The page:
Mr. Speaker, to whom does he think a parliamentary committee reports? The committee reported. We will be responding to that. We are asking and answering questions in this House. The first question in four months was asked by the Reform Party. Obviously you have been agitated for the last number of days. We are not afraid to answer.

As I said, we are encouraging more debate. We do not want Canadians not knowing what is in the MAI because trade and investment works for this country. It does not undermine the economy.

TradeOral Question Period

2:45 p.m.

Some hon. members

Oh, oh.

TradeOral Question Period

2:45 p.m.

The Speaker

Colleagues, please do not incite yourselves by using props.

Anthrax VaccineOral Question Period

February 11th, 1998 / 2:45 p.m.

Progressive Conservative

David Price Progressive Conservative Compton—Stanstead, QC

Mr. Speaker, noxious gases were used against Canadian troops for the first time during World War I.

Today, Saddam Hussein has stocks of anthrax. American troops have been vaccinated against anthrax.

Is it true that the crew of the Canadian ship

Toronto

could not be vaccinated because this vaccine has yet to be approved by Health Canada?

Anthrax VaccineOral Question Period

2:50 p.m.

York Centre Ontario

Liberal

Art Eggleton LiberalMinister of National Defence

Mr. Speaker, those discussions are under way with Health Canada. We expect approval for the appropriate inoculations to protect our troops.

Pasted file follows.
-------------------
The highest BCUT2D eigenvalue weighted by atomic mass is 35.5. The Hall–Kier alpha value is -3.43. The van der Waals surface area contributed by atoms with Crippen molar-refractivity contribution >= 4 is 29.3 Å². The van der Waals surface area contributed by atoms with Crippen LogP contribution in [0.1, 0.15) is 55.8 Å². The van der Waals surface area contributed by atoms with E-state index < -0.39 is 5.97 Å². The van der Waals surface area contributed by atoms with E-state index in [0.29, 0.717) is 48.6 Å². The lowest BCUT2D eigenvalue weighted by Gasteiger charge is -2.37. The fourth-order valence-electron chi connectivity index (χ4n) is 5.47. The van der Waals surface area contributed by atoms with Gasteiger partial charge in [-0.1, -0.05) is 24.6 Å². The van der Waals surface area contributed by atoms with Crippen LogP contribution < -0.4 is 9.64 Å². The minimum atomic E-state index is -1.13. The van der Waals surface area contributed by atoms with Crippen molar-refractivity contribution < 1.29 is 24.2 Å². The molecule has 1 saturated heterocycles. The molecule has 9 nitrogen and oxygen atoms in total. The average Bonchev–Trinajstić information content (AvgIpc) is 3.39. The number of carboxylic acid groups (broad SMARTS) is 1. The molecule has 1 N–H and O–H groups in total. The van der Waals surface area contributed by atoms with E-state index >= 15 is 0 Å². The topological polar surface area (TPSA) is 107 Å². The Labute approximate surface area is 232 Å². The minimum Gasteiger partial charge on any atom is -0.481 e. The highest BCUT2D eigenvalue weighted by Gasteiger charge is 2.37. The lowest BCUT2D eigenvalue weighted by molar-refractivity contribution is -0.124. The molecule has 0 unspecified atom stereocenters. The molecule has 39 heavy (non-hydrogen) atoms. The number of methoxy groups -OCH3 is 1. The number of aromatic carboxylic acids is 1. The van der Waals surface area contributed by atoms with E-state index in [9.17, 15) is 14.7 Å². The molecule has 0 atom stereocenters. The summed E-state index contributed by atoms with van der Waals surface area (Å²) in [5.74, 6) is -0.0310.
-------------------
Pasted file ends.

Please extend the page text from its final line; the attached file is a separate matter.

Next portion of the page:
Anthrax VaccineOral Question Period

2:50 p.m.

Progressive Conservative

David Price Progressive Conservative Compton—Stanstead, QC

Mr. Speaker, the minister has just said that our troops will be inoculated, but we have learned that the reason Canadian troops are not being inoculated for anthrax is because the vaccine has not yet been passed by Health Canada.

The Prime Minister is sending Canadians to the region precisely because Saddam Hussein has chemical and biological weapons. Will the Prime Minister assure all Canadians that our forces will be protected, including vaccination against anthrax, and order the vaccine to be approved and made available?

Anthrax VaccineOral Question Period

2:50 p.m.

York Centre Ontario

Liberal

Art Eggleton LiberalMinister of National Defence

Mr. Speaker, I do not know how to make it more clear for the hon. member.

We want to protect our troops the best we can. We are providing the necessary equipment, clothing and inoculations to make sure they are protected against any threat in terms of exposure in that area.

Pay EquityOral Question Period

2:50 p.m.

Liberal

Mauril Bélanger Liberal Ottawa—Vanier, ON

Mr. Speaker, many of my constituents, women in particular, have been waiting for quite some time for the federal government and the public service alliance to come to an agreement on pay equity.

Could the President of the Treasury Board apprise this House of the status of these negotiations? Have there been any new developments?

Pay EquityOral Question Period

2:50 p.m.

Hull—Aylmer Québec

Liberal

Marcel Massé LiberalPresident of the Treasury Board and Minister responsible for Infrastructure

Mr. Speaker, I am very pleased to answer my colleague's question, especially since we have offered the union a settlement of up to $1.3 billion with respect to pay equity.